American ultraconservatism has an attractive new poster child:
A Minnesota resident sued the federal government Tuesday concerning the bald eagles' continued listing as an endangered species, arguing that a bird's nest on his property made it impossible to build on the land.Without addressing the legal merits of this case, I have to say that it suggests a poor grasp of symbolic politics, which is a discipline at which the Right is supposed to excel.
Edmund Contoski, who owns lakefront property in Morrison County, Minn., teamed up with the conservative Pacific Legal Foundation of Sacramento, Calif., to file the lawsuit in U.S. District Court in Minneapolis.
The Pacific Legal Foundation is well known to students of rabid anti-environmentalism (to the best of my knowledge, it was the first anti-environmental law firm).
Contoski has an interesting history too. Though portrayed in the article above as an ordinary citizen, Contoski is a highly visible anti-environmental activist in his own right. Consider, for instance, his book Makers and Takers:
Makers and Takers shows how the free market works--and why government intervention doesn't. It examines various forms of economic intervention (taxation, regulation, monetary policy) and their effects on consumer products and services, the health and lives of Americans, and the nation's economic well-being.In addition, Contoski claims to have been "director of planning for an internationally renowned environmental consulting firm." Apparently, his innate modesty prevents him from telling us which one.
The book also explores a broad range of environmental issues. Scientific subjects such as pollution, acid rain, and global warming are explained in clear, nontechnical language--including some surprising facts that discredit current government policies.
The argument the PLF makes on Contoski's behalf is a fascinating one:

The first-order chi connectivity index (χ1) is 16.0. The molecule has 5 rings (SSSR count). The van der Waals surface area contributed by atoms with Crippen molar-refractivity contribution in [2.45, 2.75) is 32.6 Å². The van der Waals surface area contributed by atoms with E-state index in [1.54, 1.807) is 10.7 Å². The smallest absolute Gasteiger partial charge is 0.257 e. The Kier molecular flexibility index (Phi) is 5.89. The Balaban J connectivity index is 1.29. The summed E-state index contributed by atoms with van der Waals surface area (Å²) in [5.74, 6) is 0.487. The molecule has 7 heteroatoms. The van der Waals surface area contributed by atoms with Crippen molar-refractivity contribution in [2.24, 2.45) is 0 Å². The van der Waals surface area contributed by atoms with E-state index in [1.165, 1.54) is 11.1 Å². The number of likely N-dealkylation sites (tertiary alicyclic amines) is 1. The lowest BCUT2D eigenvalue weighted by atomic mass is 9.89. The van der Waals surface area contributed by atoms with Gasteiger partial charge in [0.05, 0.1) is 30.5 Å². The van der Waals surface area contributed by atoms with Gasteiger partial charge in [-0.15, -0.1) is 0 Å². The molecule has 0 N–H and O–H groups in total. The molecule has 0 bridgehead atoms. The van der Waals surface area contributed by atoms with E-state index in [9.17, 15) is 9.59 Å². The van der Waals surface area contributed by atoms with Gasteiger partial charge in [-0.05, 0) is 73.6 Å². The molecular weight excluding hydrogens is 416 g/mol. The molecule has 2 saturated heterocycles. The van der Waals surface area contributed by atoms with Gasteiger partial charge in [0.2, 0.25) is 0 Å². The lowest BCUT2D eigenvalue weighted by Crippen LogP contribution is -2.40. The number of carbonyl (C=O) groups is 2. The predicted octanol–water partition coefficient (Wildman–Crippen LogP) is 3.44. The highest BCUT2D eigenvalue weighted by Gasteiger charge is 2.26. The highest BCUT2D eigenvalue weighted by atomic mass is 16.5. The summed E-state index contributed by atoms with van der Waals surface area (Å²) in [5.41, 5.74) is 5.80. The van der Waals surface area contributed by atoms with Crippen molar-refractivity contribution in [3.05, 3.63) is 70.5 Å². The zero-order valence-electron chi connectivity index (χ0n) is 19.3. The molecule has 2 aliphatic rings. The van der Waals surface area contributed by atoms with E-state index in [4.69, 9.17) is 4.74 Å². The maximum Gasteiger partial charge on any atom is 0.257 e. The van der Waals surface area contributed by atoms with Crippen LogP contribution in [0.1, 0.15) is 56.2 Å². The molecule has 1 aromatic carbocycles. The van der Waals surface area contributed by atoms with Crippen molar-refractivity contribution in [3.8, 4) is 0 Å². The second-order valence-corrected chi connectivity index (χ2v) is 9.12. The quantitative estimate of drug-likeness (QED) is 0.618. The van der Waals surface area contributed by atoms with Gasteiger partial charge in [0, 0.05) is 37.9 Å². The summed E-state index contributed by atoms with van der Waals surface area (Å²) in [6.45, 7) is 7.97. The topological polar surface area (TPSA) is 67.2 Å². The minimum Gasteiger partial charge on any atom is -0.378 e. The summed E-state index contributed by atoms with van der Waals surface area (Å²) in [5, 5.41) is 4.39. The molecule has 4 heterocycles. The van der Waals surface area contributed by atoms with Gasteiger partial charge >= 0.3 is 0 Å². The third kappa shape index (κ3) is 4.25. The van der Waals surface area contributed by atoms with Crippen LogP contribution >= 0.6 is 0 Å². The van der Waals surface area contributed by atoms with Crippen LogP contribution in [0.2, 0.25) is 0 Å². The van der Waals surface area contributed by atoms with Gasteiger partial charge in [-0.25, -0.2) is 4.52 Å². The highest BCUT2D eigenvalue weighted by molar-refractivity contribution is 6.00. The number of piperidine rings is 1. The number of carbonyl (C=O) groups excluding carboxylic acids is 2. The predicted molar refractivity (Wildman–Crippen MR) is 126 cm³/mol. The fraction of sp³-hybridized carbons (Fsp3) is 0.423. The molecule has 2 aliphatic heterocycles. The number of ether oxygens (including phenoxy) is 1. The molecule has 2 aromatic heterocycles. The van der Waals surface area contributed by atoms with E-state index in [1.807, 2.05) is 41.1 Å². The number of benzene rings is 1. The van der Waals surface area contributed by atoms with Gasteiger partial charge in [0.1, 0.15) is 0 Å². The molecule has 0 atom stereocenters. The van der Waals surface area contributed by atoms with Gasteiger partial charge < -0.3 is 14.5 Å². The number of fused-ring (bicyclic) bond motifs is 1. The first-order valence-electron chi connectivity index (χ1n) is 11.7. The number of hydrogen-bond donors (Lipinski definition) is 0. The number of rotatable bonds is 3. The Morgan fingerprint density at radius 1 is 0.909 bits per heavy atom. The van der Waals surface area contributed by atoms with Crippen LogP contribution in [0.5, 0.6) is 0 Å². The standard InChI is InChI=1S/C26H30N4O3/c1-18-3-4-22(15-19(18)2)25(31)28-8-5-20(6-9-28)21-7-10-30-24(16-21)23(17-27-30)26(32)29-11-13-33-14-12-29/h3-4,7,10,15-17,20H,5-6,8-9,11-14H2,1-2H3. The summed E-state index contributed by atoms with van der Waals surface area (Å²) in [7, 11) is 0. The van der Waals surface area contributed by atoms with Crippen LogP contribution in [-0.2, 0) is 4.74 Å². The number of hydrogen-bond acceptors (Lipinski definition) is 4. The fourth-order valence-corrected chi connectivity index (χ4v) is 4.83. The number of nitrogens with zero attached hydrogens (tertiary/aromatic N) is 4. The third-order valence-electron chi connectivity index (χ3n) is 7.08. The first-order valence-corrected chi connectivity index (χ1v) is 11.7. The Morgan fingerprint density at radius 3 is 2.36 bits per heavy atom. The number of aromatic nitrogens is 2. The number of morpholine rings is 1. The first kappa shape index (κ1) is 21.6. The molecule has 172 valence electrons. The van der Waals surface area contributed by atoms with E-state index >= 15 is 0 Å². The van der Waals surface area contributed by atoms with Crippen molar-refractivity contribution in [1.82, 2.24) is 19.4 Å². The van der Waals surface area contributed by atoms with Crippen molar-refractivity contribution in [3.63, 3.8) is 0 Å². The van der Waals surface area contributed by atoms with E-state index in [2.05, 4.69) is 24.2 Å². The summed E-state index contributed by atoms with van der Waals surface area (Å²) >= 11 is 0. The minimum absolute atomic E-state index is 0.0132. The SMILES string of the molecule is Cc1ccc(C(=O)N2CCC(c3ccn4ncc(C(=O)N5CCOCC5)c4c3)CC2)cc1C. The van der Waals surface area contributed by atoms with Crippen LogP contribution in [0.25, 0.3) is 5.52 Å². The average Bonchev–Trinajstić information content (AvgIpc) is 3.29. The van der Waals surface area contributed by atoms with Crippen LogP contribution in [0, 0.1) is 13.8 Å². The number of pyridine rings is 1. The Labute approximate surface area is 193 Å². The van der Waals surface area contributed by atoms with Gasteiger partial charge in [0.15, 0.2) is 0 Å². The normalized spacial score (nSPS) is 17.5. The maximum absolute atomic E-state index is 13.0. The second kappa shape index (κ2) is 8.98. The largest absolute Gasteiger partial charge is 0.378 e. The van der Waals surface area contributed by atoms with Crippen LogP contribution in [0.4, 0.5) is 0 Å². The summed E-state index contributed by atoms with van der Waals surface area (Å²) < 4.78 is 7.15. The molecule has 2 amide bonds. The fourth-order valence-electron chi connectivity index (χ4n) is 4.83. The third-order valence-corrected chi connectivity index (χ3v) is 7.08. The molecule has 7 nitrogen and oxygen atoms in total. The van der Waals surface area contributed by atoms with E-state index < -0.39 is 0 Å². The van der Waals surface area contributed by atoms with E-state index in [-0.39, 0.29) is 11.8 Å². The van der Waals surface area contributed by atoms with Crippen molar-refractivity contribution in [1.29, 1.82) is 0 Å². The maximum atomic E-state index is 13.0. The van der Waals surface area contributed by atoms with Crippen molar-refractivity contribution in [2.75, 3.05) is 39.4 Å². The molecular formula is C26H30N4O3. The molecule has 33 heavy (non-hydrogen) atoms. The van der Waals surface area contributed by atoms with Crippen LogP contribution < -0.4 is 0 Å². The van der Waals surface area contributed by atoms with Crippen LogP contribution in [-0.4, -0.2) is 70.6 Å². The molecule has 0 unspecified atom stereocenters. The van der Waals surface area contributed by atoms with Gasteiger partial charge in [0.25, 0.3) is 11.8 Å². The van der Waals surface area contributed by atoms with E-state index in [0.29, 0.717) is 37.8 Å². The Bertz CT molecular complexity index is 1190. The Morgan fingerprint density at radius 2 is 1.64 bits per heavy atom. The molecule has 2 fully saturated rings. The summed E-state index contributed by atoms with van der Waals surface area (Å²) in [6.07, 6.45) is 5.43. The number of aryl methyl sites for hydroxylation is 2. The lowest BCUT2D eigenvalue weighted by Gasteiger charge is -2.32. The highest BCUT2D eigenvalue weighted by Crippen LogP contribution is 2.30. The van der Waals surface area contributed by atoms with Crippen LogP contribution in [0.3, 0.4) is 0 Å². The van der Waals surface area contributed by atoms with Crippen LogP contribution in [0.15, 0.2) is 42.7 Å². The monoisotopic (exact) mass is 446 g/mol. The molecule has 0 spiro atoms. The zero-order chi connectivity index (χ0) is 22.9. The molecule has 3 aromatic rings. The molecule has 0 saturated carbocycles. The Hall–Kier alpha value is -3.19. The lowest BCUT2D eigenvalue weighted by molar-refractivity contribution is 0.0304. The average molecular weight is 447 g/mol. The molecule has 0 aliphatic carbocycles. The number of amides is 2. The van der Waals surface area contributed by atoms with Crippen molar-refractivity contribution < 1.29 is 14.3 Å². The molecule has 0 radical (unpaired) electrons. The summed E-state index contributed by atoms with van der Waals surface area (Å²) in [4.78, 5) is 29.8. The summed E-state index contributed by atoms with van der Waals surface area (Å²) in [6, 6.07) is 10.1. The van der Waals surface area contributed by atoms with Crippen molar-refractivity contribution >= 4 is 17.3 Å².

The bald eagle's recovery is widely credited to the banning of DDT in 1972. By 1995, the bald eagle's numbers had increased so significantly that the government downlisted the species from "endangered" to "threatened."This is interesting mainly because when the PLF was formed in 1973, one of its goals was to support the continued, virtually unregulated use of DDT. To acknowledge all these decades later, albeit passively and ambivalently, that this ban is generally considered to have improved the situation of the bald eagle, is more than ordinarily cynical.
You probably won't be surprised to learn that the PLF has also consistently litigated against the Endangered Species Act itself. Thus, it seems to me that they're essentially using the success of two policies they oppose as an argument against continued protection for the bald eagle. Between this somewhat self-defeating argument, and the symbolic status of the bald eagle, it's hard to see how this lawsuit could result in anything more rewarding than a Pyrrhic victory.
I offer this charming story as a preamble to Stephanie Hendricks' terrific article on the confluence of the "Wise Use" movement with Dominion Theology. (The article is excerpted from her new book Divine Destruction, which I recommend highly.)